One of my favourite pass-times of all time is to Google for long-lost acquaintances from my school, college or from previous companies I’ve worked in. I usually search for blokes I would have thought years ago, to turn out to be extreme cases.Of course, only the extreme cases on the “good” side yield any search results, because the others (by definition) might be at large, disguised or incarcerated – and either way unsearchable by Google in the their original identity.
One day I found X, an unusually bright computer engg student one year senior to me at college. He is now the founder and CEO of a networking start-up the Silicon vale. And unlike most others start-ups by Indian-Americans, there are no more desis in his crack team.
I remember him most for punching (albeit inadvertently) my eye-ball with a rubber ball while X played bat-n-ball (a poorer cousin of the national obsession called cricket) with a friend in the filthy corridor of our college hostel. Needless to say, I was not playing and was just walking to the toilet blearied by laziness and boredom (typical of my college years), when, in an epiphanic moment I turned back and the locus of my eyes intersected with the trajectory of the oncoming projectile.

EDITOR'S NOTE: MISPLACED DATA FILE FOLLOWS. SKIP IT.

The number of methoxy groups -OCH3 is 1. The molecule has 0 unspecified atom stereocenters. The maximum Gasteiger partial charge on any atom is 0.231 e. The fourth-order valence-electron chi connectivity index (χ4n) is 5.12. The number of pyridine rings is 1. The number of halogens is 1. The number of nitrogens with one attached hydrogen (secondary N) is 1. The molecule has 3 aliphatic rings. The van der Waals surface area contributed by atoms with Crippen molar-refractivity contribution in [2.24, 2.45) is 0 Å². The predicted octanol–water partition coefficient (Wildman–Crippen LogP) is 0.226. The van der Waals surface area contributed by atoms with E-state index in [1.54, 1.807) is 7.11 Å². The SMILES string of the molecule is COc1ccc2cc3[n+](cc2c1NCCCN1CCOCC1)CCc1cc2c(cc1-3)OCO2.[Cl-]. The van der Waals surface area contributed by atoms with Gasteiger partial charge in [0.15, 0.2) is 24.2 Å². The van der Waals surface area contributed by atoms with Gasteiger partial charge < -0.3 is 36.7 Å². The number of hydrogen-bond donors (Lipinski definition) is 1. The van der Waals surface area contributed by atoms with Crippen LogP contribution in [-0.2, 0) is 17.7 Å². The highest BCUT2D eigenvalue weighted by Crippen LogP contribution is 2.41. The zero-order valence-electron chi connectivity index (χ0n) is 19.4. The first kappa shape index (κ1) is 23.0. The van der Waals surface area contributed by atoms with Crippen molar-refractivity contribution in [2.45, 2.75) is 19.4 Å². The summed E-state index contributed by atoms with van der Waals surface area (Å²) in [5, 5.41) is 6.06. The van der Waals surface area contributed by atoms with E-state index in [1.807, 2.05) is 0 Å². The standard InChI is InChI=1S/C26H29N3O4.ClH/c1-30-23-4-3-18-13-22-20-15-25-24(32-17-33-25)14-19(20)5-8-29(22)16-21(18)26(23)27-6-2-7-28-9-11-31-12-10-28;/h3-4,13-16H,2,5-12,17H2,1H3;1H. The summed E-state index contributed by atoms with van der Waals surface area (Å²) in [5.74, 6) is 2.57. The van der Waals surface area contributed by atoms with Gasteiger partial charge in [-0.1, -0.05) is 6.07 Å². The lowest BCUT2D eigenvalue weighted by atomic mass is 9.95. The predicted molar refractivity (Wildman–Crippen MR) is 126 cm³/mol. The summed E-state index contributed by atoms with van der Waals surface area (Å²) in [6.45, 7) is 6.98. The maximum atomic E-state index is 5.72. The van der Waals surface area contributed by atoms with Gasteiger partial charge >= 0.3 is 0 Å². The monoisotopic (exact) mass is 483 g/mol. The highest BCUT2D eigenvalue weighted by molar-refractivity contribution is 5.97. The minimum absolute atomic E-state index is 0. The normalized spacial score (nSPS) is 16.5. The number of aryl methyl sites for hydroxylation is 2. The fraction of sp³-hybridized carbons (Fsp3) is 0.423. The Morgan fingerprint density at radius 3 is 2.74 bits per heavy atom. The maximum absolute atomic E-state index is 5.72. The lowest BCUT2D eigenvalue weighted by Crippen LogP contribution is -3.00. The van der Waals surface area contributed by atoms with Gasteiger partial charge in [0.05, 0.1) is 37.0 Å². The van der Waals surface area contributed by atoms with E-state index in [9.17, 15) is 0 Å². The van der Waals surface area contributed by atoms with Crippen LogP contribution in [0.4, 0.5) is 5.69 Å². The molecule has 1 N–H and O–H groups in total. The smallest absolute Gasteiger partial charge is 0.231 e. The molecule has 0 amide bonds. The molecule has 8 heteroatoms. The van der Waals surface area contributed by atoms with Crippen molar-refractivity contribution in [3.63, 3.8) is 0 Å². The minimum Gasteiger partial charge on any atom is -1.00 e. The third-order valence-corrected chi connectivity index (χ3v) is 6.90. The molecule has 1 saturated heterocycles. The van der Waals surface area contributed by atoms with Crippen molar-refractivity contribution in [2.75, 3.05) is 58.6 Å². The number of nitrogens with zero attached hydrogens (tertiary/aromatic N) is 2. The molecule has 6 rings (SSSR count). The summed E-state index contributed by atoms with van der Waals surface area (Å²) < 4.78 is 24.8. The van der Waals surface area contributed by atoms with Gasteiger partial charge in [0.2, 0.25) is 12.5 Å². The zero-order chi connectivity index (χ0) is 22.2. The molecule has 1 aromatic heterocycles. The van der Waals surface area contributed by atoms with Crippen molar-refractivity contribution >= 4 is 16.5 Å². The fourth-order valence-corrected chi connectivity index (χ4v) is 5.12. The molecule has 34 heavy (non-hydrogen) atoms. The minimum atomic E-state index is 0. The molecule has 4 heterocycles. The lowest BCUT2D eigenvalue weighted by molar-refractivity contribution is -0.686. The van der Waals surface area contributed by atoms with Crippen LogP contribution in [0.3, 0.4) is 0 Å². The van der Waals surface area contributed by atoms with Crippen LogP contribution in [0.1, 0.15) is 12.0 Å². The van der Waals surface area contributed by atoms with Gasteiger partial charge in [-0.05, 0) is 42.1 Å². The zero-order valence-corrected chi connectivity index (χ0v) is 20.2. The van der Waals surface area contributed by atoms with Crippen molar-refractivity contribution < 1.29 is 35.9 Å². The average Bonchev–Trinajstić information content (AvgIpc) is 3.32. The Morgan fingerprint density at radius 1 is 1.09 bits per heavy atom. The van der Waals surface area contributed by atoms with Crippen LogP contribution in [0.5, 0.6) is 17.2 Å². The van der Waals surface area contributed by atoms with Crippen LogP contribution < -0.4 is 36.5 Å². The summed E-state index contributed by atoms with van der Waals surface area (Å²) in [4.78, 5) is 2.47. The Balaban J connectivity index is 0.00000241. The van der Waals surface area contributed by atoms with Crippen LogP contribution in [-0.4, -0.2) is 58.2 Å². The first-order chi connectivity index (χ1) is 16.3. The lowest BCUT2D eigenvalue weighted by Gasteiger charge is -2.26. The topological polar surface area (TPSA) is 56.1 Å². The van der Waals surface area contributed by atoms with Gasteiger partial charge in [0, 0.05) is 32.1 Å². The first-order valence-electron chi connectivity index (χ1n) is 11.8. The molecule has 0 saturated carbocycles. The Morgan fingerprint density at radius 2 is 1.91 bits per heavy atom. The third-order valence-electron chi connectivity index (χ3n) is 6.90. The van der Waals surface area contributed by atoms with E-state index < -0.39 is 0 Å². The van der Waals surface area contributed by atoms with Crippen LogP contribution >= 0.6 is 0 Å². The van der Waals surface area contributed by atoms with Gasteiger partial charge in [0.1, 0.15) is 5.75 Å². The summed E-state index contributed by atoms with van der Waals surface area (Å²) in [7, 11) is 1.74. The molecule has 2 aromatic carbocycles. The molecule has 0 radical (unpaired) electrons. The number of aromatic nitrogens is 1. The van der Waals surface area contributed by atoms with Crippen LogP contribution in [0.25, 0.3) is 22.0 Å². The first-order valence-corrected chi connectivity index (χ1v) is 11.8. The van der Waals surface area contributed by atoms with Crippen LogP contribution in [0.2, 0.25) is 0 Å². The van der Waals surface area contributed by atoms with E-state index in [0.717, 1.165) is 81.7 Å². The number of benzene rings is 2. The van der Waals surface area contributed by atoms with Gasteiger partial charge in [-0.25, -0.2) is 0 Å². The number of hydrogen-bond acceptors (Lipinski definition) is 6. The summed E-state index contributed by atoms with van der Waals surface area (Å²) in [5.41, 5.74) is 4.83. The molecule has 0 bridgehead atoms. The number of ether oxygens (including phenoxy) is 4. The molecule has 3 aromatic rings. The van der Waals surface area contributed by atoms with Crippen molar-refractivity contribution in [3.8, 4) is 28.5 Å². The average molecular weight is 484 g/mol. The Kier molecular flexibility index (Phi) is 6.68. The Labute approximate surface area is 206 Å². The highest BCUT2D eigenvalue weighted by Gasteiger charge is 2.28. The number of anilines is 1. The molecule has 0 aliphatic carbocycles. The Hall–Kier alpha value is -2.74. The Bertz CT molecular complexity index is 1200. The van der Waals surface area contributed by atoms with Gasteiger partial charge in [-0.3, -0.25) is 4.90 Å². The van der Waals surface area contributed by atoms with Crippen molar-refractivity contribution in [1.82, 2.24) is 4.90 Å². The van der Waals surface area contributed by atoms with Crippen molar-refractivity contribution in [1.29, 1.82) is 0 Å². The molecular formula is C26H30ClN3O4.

( A highly improbable event, I thought, and one that could be used to frame a really challenging physics numerical). My eye (left or right I forget) swelled up to a multiple of its original size and X (and his pal) rushed me to the nearest cure-all “clinic” they could possibly find. In my sane state I’d have never visited such a sordid quackery, but ofcourse I was a patient now and so, not in charge. The quack-in-charge glowed a bright torch into my lenses perhaps to check the consistency of my cornea and exclaimed (to my inflictor’s relief) that there was no bleeding. A ointment was pleasantly prescribed, to be applied for some days.
X returned back to his word-crunching preparation for his GRE exam (scheduled for the next morn) – his bat-n-ball break had gotten an unsavoury extension. The next day while he came to check on my eye-pop (which was slowly but steadily receding, though definitely – or so thought I – not due to the quack’s goo), I got the news that his GRE was over and that he’d scored 2390 out of 2400.
The rest, as they say, is history.
A fellowship from IIT, an MS and PhD from a popular American university and then starting up an enterprise…
I sometimes feel if I should send him a mail (and after a brief, unmistakable self-identification using the above anecdote) tell him that its pay-back time and that I need his reco on my resume. I too have worked for networking co.s, perhaps that could come in handy. (Though in all honesty I know next to nothing about networking – no not even the social kind)